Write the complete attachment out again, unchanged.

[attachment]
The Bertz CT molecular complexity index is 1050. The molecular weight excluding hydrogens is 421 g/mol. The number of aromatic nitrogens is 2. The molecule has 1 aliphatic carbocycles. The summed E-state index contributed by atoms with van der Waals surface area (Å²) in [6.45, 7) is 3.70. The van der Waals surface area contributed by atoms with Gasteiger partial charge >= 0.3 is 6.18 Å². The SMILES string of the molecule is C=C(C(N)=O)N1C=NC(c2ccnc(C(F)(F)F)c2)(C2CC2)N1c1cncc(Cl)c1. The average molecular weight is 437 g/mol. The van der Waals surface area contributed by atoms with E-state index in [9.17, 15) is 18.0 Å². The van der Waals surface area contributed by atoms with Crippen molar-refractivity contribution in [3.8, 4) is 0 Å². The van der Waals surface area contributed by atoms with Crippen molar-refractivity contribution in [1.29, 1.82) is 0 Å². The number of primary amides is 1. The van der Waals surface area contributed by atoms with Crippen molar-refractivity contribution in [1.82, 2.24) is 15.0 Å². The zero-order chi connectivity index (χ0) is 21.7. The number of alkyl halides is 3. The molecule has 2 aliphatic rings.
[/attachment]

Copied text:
The Bertz CT molecular complexity index is 1050. The molecular weight excluding hydrogens is 421 g/mol. The number of aromatic nitrogens is 2. The molecule has 1 aliphatic carbocycles. The summed E-state index contributed by atoms with van der Waals surface area (Å²) in [6.45, 7) is 3.70. The van der Waals surface area contributed by atoms with Gasteiger partial charge >= 0.3 is 6.18 Å². The SMILES string of the molecule is C=C(C(N)=O)N1C=NC(c2ccnc(C(F)(F)F)c2)(C2CC2)N1c1cncc(Cl)c1. The average molecular weight is 437 g/mol. The van der Waals surface area contributed by atoms with E-state index in [9.17, 15) is 18.0 Å². The van der Waals surface area contributed by atoms with Crippen molar-refractivity contribution in [3.8, 4) is 0 Å². The van der Waals surface area contributed by atoms with Crippen molar-refractivity contribution in [1.29, 1.82) is 0 Å². The number of primary amides is 1. The van der Waals surface area contributed by atoms with Crippen molar-refractivity contribution in [1.82, 2.24) is 15.0 Å². The zero-order chi connectivity index (χ0) is 21.7. The number of alkyl halides is 3. The molecule has 2 aliphatic rings.